Composable CDP built on Google BigQuery

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GrowthLoop Editorial Team
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Chris Sell

Key Takeaways:

  • A BigQuery composable CDP activates customer data from your BigQuery cloud data warehouse across various marketing and sales destinations.
  • Before setting up a composable CDP on BigQuery, you need clean data and policies for data governance.
  • If your organization intends to build a composable CDP, BigQuery is a good option for organizations that are already using Google Cloud Platform (GCP) tools for other parts of your business.
  • Other than compatibility with BigQuery, the features you should look for when building a composable CDP on BigQuery include data portability, identity resolution, data activation, AI, and security.

Table of Contents

What is a composable CDP built on BigQuery?

A composable customer data platform (CDP) is a marketing technology infrastructure built from multiple, interchangeable components that consolidates a company’s customer data for activation across channels. Composable CDPs are built on top of a company's cloud data warehouse, and provide a single source of truth for all customer data. They differ from other types of CDP by being modular, flexible, and customizable.

BigQuery is a serverless data warehouse solution built on Google Cloud, which offers tools to store, analyze, and share data for organizations. A BigQuery composable CDP is a composable CDP that uses BigQuery as the data warehouse for its foundation. 

Composable CDPs provide greater flexibility for data and marketing teams, they integrate with a variety of data from multiple sources and a variety of channels for data activation.

Why would I want to build a composable CDP on BigQuery? 

Composable CDPs provide greater flexibility for data and marketing teams — they integrate with a variety of data from multiple sources and a variety of channels for data activation. This means you can use the best-in-breed solutions or the best solutions for your company — including a data warehouse solution like BigQuery.

Using a composable CDP and storing your customer data in BigQuery also gives your organization more control over the data than if you stored it in a traditional CDP solution. A traditional or packaged CDP requires copying data to a third party source. But using BigQuery means your organization has more direct access to your data and control over who can access that data through privacy controls and security settings.

How do I know a composable CDP on BigQuery is right for my company?

A composable CDP is a good solution for organizations that aren’t otherwise supported by traditional CDP. Composable CDPs benefit organizations that have strict regulatory compliance needs, have too much data, don’t want to be locked into a specific vendor, or need more value from their data warehouse. Compared to a traditional CDP, composable CDPs also offer greater flexibility for growing organizations because they don’t have limitations on data storage or sources and can add or swap-out marketing channels as needed.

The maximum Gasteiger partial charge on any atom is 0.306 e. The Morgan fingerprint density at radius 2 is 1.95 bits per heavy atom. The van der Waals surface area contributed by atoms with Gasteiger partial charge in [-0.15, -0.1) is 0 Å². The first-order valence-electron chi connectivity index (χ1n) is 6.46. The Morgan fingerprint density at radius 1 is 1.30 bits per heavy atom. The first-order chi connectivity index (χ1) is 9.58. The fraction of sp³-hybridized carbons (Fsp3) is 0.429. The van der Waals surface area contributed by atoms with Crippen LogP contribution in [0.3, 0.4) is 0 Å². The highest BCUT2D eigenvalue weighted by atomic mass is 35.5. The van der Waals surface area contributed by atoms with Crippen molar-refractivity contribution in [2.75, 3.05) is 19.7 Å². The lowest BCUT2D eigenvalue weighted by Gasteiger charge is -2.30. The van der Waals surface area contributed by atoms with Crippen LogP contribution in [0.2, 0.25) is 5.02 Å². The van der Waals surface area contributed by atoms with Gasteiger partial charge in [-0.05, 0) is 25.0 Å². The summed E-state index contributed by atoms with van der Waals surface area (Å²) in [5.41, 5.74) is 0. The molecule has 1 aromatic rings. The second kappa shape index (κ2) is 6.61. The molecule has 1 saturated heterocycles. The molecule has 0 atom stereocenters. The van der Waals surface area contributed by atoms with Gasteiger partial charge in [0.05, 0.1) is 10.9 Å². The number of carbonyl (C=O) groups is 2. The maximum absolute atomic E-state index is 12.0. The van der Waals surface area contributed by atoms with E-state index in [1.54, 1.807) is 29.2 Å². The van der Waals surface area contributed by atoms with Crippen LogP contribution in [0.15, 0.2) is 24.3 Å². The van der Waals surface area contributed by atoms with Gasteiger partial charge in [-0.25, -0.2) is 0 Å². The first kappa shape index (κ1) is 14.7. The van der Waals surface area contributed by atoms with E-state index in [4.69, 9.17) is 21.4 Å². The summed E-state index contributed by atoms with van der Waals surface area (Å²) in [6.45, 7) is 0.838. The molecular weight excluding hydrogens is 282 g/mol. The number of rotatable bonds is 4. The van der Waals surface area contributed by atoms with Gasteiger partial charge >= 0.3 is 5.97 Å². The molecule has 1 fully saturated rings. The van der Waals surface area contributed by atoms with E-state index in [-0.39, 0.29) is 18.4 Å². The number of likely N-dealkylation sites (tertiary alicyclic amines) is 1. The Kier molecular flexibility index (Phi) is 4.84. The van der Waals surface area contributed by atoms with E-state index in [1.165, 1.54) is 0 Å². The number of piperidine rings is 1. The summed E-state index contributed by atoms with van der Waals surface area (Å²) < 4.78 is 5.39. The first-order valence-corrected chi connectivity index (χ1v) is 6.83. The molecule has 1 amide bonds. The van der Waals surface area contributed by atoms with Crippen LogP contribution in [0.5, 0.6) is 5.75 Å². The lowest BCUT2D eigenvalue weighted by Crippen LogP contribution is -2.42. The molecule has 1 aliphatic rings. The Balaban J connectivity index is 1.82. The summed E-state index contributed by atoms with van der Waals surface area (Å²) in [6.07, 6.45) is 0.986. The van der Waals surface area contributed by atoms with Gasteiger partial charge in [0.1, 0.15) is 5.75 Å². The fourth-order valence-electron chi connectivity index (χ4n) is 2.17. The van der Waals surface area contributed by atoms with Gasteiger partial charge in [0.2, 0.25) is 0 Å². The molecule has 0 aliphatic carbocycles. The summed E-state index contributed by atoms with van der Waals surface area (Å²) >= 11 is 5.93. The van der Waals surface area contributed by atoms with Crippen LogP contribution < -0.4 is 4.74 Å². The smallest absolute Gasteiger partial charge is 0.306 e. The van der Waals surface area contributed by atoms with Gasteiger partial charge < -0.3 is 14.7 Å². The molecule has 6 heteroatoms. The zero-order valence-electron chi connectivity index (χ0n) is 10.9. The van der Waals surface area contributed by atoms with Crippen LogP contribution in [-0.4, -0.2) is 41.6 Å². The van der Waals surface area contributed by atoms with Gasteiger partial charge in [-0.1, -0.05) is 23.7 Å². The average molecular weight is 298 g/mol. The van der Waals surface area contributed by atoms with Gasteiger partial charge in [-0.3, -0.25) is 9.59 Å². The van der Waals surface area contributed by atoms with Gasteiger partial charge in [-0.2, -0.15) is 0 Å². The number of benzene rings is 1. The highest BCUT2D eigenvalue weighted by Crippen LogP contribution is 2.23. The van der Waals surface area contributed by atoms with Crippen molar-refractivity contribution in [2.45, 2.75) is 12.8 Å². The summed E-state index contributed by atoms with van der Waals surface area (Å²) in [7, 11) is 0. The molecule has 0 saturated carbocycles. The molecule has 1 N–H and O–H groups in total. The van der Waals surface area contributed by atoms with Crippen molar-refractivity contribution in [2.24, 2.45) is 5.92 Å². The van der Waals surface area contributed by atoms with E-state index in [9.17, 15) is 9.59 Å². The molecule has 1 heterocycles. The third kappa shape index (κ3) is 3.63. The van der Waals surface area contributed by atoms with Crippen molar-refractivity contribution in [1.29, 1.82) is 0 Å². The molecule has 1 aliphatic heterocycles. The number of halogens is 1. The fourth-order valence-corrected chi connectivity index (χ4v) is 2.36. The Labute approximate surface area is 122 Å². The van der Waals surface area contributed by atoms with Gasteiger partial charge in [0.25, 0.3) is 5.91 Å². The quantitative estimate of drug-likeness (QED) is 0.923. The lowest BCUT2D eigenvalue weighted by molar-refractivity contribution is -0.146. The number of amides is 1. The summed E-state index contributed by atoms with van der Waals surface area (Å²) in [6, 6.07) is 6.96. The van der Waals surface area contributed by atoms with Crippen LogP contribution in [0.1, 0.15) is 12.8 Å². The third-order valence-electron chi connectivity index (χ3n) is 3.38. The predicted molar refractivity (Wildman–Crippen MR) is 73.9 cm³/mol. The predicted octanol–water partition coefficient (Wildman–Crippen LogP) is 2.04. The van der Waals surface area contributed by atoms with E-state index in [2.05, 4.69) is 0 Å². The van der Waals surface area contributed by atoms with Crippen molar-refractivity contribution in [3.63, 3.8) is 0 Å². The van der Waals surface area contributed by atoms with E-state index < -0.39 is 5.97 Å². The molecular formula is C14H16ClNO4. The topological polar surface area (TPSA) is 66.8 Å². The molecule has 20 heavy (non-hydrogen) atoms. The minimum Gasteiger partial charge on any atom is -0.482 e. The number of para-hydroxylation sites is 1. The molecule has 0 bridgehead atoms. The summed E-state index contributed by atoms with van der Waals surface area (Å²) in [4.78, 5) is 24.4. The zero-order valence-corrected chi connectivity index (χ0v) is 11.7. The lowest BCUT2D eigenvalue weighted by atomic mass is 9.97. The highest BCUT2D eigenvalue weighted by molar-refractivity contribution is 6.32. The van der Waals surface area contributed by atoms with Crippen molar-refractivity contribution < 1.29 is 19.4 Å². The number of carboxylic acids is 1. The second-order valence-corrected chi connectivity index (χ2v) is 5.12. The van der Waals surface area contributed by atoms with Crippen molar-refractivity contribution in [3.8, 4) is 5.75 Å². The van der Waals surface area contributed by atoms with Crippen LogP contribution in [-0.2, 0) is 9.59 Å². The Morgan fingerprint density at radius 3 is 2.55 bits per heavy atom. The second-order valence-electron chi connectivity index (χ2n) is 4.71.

Organizations that can benefit from a composable CDP on BigQuery include:

  • Operate on a hub-and-spoke model, such as an airline or sports team
  • Use business-to-business (B2B) data models that don’t work with traditional CDPs
  • Have too much data for your current CDP solution

If your organization intends to build a composable CDP, BigQuery is a good option for organizations that are already using Google Cloud Platform (GCP) tools for other parts of your business, as BigQuery is already integrated with those solutions. Google is a leader in data analytics tools and has a strong track record. Using BigQuery gives your existing tools access to your data stack, providing fast time-to-value. It also means you can pay one subscription for the Google Services you are using rather than having a separate data storage solution and integrating it with your Google tools.

What features should I look for in a composable CDP that works with BigQuery?

Key features to look for in a BigQuery composable CDP

Other than compatibility with BigQuery, the features you should look for when building a composable CDP on BigQuery include:

  • Data portability: If you are not already hosting your data warehouse in BigQuery, look into how to transport your data from your current solution into BigQuery. A variety of tools may be able to help, including some through Google.